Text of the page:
So there I was, last night, enthusiastically spritzing about my list of Erotic Writers’ Tools for Taking it From Arousal to Art. I was giving a workshop on writing BDSM, in, of all places, Pink Bunny, a lingerie and sex toy store on San Francisco’s upscale Union Street, and (as I tend to do) I was working up a head of steam about my material.
Point of View, my notes said. What Jane Austen can teach the erotic writer! Time and space, setting and story! Power: the personal is political! (yes, I really still believe this, even in the benighted times we live in). Talk dirty to me, but not in cliche! Basically, I try to give an overview of those writers’ tools you’ll need to sharpen, and those personal attitudes you’ll need to explore, to give your personal erotic vision the form and substance that will make that “one little roome” in your head “an every where,” as John Donne put it.
It was going great, and I was swinging into one of my favorite parts, perhaps the heart of the presentation, on Fetishism, Symbol and Substance, and how it’s more like metaphor than pathology when we substitute the part for the whole, or an object for a person, in order to spend some quality creative time with our insanely wonderfully convoluted sexual imaginations. Fetishism as a kind of language parsing our subjectivity and objectivity, sex balanced on a delicate fulcrum between nature and culture… I love this stuff, and my audience always seems to like the moments of discovery, of connecting the dots between erotic and literary creativity.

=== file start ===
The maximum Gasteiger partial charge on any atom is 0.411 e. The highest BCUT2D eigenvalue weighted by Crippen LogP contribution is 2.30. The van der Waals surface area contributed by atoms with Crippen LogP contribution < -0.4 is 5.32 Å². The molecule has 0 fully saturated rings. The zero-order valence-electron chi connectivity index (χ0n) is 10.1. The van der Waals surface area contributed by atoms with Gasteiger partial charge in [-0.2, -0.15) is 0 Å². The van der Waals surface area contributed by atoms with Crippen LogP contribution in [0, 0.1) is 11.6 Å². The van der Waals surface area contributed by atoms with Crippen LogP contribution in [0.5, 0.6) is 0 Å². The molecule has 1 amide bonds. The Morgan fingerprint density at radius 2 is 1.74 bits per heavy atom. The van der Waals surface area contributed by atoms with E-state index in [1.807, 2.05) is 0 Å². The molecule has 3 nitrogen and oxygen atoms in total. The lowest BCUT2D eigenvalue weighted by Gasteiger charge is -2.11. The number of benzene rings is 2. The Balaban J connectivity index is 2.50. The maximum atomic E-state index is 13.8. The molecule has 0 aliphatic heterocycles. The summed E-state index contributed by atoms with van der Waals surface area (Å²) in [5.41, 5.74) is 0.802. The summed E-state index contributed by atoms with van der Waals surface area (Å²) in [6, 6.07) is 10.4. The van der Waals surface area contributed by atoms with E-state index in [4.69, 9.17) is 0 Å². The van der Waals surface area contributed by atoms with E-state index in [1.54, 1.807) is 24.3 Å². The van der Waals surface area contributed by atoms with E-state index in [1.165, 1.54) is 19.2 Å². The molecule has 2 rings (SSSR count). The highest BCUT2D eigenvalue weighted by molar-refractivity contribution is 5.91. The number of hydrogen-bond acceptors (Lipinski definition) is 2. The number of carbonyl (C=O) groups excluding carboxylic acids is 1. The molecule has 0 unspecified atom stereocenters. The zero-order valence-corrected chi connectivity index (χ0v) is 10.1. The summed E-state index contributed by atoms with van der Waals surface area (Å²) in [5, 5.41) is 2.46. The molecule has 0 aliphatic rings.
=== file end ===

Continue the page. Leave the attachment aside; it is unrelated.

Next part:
So I was going great guns, feeling myself very creative indeed — when I happened to look up from my notes to a rack of amazing embroidered, seamed, black stay-up-by-themselves stockings, to some elegant little whippy thing with black feathers, and of course the extraordinary selection of vibrators in colors to die for. And suddenly I’m like duh, what else is new, Pam? Because here I am in the heart of the hallowed halls of fetishism, surrounded by shelves full of this and that adorably hard or soft or silky or feathery item, trying to make my wonky little point about the importance of objects to interesting, expressive sex.
Oh, I say, a bit abashed, as I turn to Tovah and Jewely, the workers at Pink Bunny who were so welcoming to me. Oh, so I guess this isn’t exactly news to you, it being what you do for a living.
But they were cool, because after all, it’s what I do for a living too (or try to). And so, wonky points were made, debated, and clarified, and a lovely time was had by all. And I’m loving that you can find Carrie’s Story and Safe Word sold among dreamy satin underwear.
Of course, I also like to talk about this stuff in conferences, meetings, and other more conventional venues. So do invite me, if you’re interested. And if you want to read the passages of fetishistic writing we studied, drop me an email at email@example.com, and I’ll send you a copy.